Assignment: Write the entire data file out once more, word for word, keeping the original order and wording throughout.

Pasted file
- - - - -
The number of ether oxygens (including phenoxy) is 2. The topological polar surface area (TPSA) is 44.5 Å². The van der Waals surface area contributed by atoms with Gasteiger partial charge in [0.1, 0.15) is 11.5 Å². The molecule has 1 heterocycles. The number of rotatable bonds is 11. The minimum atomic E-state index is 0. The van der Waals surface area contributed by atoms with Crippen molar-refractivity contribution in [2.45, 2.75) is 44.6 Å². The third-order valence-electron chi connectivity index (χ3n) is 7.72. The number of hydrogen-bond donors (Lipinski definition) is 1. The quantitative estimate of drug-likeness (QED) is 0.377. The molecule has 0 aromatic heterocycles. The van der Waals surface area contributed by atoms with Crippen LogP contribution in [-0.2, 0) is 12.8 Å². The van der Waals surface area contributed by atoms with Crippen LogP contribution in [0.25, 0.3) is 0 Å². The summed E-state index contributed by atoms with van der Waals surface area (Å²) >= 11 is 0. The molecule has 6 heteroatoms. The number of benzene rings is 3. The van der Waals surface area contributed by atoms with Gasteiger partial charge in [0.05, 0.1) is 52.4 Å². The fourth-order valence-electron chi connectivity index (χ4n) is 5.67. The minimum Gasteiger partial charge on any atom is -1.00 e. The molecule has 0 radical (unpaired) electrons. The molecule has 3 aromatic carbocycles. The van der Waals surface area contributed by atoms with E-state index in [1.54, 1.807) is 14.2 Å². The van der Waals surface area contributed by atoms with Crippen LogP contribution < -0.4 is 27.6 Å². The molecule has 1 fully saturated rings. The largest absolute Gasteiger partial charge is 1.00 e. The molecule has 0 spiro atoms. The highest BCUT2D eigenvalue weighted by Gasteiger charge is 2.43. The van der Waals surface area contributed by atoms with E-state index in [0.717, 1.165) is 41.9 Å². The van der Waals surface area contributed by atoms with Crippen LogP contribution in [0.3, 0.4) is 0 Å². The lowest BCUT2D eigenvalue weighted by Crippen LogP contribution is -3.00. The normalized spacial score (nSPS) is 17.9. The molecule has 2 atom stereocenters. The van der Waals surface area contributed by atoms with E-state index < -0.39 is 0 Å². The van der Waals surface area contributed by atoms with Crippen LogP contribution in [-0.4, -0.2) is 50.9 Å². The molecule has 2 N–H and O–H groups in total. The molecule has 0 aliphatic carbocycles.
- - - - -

The number of ether oxygens (including phenoxy) is 2. The topological polar surface area (TPSA) is 44.5 Å². The van der Waals surface area contributed by atoms with Gasteiger partial charge in [0.1, 0.15) is 11.5 Å². The molecule has 1 heterocycles. The number of rotatable bonds is 11. The minimum atomic E-state index is 0. The van der Waals surface area contributed by atoms with Crippen molar-refractivity contribution in [2.45, 2.75) is 44.6 Å². The third-order valence-electron chi connectivity index (χ3n) is 7.72. The number of hydrogen-bond donors (Lipinski definition) is 1. The quantitative estimate of drug-likeness (QED) is 0.377. The molecule has 0 aromatic heterocycles. The van der Waals surface area contributed by atoms with Crippen LogP contribution in [-0.2, 0) is 12.8 Å². The van der Waals surface area contributed by atoms with Crippen LogP contribution in [0.25, 0.3) is 0 Å². The summed E-state index contributed by atoms with van der Waals surface area (Å²) >= 11 is 0. The molecule has 6 heteroatoms. The number of benzene rings is 3. The van der Waals surface area contributed by atoms with Gasteiger partial charge in [0.05, 0.1) is 52.4 Å². The fourth-order valence-electron chi connectivity index (χ4n) is 5.67. The minimum Gasteiger partial charge on any atom is -1.00 e. The molecule has 0 radical (unpaired) electrons. The molecule has 3 aromatic carbocycles. The van der Waals surface area contributed by atoms with E-state index in [1.54, 1.807) is 14.2 Å². The van der Waals surface area contributed by atoms with Crippen LogP contribution < -0.4 is 27.6 Å². The molecule has 1 fully saturated rings. The largest absolute Gasteiger partial charge is 1.00 e. The molecule has 0 spiro atoms. The highest BCUT2D eigenvalue weighted by Gasteiger charge is 2.43. The van der Waals surface area contributed by atoms with E-state index in [0.717, 1.165) is 41.9 Å². The van der Waals surface area contributed by atoms with Crippen LogP contribution in [0.3, 0.4) is 0 Å². The lowest BCUT2D eigenvalue weighted by Crippen LogP contribution is -3.00. The normalized spacial score (nSPS) is 17.9. The molecule has 2 atom stereocenters. The van der Waals surface area contributed by atoms with E-state index < -0.39 is 0 Å². The van der Waals surface area contributed by atoms with Crippen LogP contribution in [-0.4, -0.2) is 50.9 Å². The molecule has 2 N–H and O–H groups in total. The molecule has 0 aliphatic carbocycles.